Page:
These group of Alliances considered by experts and members of the community the most innovative of all yoga organisations, felt that the seventeen years old standards were out of date, and restrictive in their prescriptive breakdown of course content and hours.

Rather than requiring a specified, narrow curriculum, Yoga Alliance® International evaluation is based on the content, number of contact hours, structure of training programs and the experience of the Director of Training.

The creation of more rigorous professional standards is one sign of progress to ensure that teachers will know the subjects they teach and how to teach them to yoga practitioners. The Yoga Alliance® International’s new standards were created to respect the diversity of perspectives in yoga, while still providing a framework for yoga teacher training programs.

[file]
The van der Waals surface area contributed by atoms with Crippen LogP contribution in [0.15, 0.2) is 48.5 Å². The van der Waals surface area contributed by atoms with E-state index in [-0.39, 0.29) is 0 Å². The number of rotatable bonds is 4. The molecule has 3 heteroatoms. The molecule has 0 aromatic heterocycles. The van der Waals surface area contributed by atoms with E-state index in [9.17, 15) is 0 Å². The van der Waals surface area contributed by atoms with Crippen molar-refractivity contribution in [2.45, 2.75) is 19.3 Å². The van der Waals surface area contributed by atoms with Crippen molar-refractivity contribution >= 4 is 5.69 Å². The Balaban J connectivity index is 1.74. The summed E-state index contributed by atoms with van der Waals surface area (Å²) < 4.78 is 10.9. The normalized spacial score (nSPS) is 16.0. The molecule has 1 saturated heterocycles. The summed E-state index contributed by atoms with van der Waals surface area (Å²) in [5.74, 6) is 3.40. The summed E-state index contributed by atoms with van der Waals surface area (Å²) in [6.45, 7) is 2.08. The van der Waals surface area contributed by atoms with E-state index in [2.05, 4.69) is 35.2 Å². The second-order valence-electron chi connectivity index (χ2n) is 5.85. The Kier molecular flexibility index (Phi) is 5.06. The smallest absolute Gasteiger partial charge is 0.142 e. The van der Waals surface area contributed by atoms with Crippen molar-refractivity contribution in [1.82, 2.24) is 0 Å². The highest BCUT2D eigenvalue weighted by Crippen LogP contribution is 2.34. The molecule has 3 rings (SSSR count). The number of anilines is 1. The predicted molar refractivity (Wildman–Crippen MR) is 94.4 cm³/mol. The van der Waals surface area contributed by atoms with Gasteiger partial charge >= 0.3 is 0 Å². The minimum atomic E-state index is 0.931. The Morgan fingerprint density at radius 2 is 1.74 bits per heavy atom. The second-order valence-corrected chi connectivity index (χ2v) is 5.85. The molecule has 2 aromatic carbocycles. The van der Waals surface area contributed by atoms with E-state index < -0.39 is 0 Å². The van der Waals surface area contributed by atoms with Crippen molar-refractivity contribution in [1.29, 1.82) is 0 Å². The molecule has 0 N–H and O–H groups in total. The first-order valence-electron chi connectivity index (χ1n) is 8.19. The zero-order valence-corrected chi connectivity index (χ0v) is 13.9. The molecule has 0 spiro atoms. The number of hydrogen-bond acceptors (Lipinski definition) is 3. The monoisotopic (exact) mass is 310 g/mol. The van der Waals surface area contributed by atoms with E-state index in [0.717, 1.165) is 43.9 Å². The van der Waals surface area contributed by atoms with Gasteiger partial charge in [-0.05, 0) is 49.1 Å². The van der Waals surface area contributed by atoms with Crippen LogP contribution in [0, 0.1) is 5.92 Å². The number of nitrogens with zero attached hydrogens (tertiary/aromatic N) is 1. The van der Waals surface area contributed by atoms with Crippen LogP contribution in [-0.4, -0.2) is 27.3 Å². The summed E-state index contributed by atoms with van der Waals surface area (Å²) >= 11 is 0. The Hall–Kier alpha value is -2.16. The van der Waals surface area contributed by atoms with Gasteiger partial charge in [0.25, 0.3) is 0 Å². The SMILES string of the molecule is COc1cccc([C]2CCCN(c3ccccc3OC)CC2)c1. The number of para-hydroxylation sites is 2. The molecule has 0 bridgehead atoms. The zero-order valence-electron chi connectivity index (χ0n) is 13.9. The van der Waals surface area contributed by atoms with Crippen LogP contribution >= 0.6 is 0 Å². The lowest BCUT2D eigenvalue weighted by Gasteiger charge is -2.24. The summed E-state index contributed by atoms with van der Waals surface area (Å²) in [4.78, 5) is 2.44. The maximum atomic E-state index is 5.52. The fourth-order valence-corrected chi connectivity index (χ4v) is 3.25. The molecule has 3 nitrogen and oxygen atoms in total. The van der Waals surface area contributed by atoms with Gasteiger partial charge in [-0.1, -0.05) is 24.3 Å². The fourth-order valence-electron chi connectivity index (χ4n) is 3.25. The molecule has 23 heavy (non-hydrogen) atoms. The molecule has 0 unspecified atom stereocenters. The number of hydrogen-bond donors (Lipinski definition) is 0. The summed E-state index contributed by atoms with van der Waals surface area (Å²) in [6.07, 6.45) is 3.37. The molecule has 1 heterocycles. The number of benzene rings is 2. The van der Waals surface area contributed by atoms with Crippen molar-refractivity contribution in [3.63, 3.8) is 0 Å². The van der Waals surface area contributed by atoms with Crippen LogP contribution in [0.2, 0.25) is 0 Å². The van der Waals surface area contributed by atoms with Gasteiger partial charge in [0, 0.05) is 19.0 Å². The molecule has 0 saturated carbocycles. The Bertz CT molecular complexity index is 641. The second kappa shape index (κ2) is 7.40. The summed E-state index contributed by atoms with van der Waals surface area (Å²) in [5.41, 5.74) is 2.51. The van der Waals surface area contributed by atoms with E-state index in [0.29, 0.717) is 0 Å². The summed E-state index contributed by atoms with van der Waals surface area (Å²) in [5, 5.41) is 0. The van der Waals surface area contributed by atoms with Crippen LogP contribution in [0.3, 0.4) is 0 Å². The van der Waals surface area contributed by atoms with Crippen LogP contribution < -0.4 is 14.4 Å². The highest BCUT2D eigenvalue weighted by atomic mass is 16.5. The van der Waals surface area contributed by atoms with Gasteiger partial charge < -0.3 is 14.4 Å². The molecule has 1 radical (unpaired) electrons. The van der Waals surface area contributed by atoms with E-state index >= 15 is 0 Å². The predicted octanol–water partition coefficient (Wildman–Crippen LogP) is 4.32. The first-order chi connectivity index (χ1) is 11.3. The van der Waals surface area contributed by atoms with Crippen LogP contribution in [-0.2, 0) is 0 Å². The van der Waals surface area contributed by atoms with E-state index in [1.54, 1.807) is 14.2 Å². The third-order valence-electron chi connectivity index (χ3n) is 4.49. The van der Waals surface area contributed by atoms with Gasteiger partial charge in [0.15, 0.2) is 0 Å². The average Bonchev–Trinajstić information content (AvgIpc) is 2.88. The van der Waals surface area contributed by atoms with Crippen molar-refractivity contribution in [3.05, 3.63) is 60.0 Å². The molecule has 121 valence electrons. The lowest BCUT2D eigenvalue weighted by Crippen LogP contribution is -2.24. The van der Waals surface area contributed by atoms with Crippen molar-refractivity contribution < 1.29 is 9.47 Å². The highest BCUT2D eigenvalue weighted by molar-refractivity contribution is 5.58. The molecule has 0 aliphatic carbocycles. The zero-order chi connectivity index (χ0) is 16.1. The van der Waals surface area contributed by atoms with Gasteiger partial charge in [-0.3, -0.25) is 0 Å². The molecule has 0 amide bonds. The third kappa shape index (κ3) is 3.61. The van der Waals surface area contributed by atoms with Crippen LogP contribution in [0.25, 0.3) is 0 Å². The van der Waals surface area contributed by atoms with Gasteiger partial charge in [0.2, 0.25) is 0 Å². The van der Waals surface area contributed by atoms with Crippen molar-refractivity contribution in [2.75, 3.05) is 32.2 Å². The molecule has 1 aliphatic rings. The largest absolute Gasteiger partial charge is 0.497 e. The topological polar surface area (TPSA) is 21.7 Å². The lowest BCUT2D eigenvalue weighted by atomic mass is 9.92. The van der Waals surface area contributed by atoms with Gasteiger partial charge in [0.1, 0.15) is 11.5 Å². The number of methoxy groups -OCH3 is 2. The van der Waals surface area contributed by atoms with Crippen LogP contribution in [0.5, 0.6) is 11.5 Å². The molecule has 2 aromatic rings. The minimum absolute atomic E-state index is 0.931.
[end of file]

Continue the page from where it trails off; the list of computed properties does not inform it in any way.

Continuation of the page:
For more detailed information please visit: http://www.yogaalliance.com.au/raising-the-bar-for-teacher-training.html


All Yoga Alliances are the Same



“All Yoga Alliances Are The Same”







In the true spirit of yoga, meaning “UNION”, Yoga Organisations worldwide should be UNITED and work together to benefit the yoga community at large.

Just as Yoga has one underlying philosophy of UNION but many different styles and practical expressions of that philosophy, one would expect the Yoga Alliances (the peak bodies for yoga in the world) to uphold the teachings of yoga and foster the integrity of yoga teachers and schools from all lineages and traditions.